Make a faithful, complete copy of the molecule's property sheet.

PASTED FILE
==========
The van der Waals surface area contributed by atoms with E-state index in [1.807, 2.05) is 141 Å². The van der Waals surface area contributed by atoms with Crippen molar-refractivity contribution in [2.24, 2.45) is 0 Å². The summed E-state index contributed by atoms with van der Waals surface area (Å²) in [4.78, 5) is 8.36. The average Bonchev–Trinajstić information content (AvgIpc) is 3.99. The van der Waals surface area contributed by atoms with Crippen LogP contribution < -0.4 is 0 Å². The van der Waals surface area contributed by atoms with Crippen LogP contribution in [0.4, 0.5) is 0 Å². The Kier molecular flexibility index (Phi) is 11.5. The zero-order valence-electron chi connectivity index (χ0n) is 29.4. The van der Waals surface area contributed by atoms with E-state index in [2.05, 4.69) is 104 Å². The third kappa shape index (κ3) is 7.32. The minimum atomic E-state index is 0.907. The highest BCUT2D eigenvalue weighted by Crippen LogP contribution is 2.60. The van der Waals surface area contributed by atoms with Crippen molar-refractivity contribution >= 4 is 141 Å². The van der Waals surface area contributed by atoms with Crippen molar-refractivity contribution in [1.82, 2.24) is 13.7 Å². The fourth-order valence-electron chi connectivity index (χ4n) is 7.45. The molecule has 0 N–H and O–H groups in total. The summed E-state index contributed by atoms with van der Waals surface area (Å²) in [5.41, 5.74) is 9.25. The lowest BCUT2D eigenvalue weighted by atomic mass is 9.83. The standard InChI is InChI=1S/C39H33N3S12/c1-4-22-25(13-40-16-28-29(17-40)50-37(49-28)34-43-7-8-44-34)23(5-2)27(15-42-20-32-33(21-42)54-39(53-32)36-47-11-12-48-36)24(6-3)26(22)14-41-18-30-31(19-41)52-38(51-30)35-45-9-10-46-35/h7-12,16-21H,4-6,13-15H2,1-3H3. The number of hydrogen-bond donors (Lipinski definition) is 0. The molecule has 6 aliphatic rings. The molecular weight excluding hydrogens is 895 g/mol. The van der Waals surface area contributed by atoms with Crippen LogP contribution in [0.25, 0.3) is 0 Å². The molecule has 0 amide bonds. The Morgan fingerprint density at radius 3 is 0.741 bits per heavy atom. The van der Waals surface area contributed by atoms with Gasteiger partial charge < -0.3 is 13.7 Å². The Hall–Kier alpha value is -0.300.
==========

The van der Waals surface area contributed by atoms with E-state index in [1.807, 2.05) is 141 Å². The van der Waals surface area contributed by atoms with Crippen molar-refractivity contribution in [2.24, 2.45) is 0 Å². The summed E-state index contributed by atoms with van der Waals surface area (Å²) in [4.78, 5) is 8.36. The average Bonchev–Trinajstić information content (AvgIpc) is 3.99. The van der Waals surface area contributed by atoms with Crippen LogP contribution < -0.4 is 0 Å². The van der Waals surface area contributed by atoms with Crippen LogP contribution in [0.4, 0.5) is 0 Å². The Kier molecular flexibility index (Phi) is 11.5. The zero-order valence-electron chi connectivity index (χ0n) is 29.4. The van der Waals surface area contributed by atoms with E-state index in [2.05, 4.69) is 104 Å². The third kappa shape index (κ3) is 7.32. The minimum atomic E-state index is 0.907. The highest BCUT2D eigenvalue weighted by Crippen LogP contribution is 2.60. The van der Waals surface area contributed by atoms with Crippen molar-refractivity contribution >= 4 is 141 Å². The van der Waals surface area contributed by atoms with Crippen molar-refractivity contribution in [1.82, 2.24) is 13.7 Å². The fourth-order valence-electron chi connectivity index (χ4n) is 7.45. The molecule has 0 N–H and O–H groups in total. The summed E-state index contributed by atoms with van der Waals surface area (Å²) in [5.41, 5.74) is 9.25. The lowest BCUT2D eigenvalue weighted by atomic mass is 9.83. The standard InChI is InChI=1S/C39H33N3S12/c1-4-22-25(13-40-16-28-29(17-40)50-37(49-28)34-43-7-8-44-34)23(5-2)27(15-42-20-32-33(21-42)54-39(53-32)36-47-11-12-48-36)24(6-3)26(22)14-41-18-30-31(19-41)52-38(51-30)35-45-9-10-46-35/h7-12,16-21H,4-6,13-15H2,1-3H3. The number of hydrogen-bond donors (Lipinski definition) is 0. The molecule has 6 aliphatic rings. The molecular weight excluding hydrogens is 895 g/mol. The van der Waals surface area contributed by atoms with Crippen LogP contribution in [0.25, 0.3) is 0 Å². The molecule has 0 amide bonds. The Morgan fingerprint density at radius 3 is 0.741 bits per heavy atom. The van der Waals surface area contributed by atoms with Gasteiger partial charge < -0.3 is 13.7 Å². The Hall–Kier alpha value is -0.300.